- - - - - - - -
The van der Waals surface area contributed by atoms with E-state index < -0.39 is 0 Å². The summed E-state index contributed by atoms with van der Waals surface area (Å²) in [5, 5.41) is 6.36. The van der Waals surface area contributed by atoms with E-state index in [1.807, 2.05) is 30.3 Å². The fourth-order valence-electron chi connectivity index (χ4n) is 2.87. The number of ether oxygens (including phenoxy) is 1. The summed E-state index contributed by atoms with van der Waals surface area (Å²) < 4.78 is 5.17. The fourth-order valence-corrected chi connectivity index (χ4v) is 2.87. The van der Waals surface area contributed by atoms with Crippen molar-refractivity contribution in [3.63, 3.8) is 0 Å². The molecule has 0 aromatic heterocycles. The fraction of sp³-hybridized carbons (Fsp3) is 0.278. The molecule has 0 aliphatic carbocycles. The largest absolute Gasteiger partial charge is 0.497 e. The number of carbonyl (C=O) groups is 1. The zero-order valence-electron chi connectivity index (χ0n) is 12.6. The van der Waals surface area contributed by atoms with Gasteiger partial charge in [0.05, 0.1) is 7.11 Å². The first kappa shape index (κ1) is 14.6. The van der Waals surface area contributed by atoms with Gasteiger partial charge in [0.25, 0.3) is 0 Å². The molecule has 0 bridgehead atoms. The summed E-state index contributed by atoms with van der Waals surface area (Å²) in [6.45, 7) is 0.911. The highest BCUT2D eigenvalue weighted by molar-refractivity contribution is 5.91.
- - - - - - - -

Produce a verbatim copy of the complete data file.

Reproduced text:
The van der Waals surface area contributed by atoms with E-state index < -0.39 is 0 Å². The summed E-state index contributed by atoms with van der Waals surface area (Å²) in [5, 5.41) is 6.36. The van der Waals surface area contributed by atoms with E-state index in [1.807, 2.05) is 30.3 Å². The fourth-order valence-electron chi connectivity index (χ4n) is 2.87. The number of ether oxygens (including phenoxy) is 1. The summed E-state index contributed by atoms with van der Waals surface area (Å²) < 4.78 is 5.17. The fourth-order valence-corrected chi connectivity index (χ4v) is 2.87. The van der Waals surface area contributed by atoms with Crippen molar-refractivity contribution in [3.63, 3.8) is 0 Å². The molecule has 0 aromatic heterocycles. The fraction of sp³-hybridized carbons (Fsp3) is 0.278. The molecule has 0 aliphatic carbocycles. The largest absolute Gasteiger partial charge is 0.497 e. The number of carbonyl (C=O) groups is 1. The zero-order valence-electron chi connectivity index (χ0n) is 12.6. The van der Waals surface area contributed by atoms with Gasteiger partial charge in [0.05, 0.1) is 7.11 Å². The first kappa shape index (κ1) is 14.6. The van der Waals surface area contributed by atoms with Gasteiger partial charge in [0.25, 0.3) is 0 Å². The molecule has 0 bridgehead atoms. The summed E-state index contributed by atoms with van der Waals surface area (Å²) in [6.45, 7) is 0.911. The highest BCUT2D eigenvalue weighted by molar-refractivity contribution is 5.91.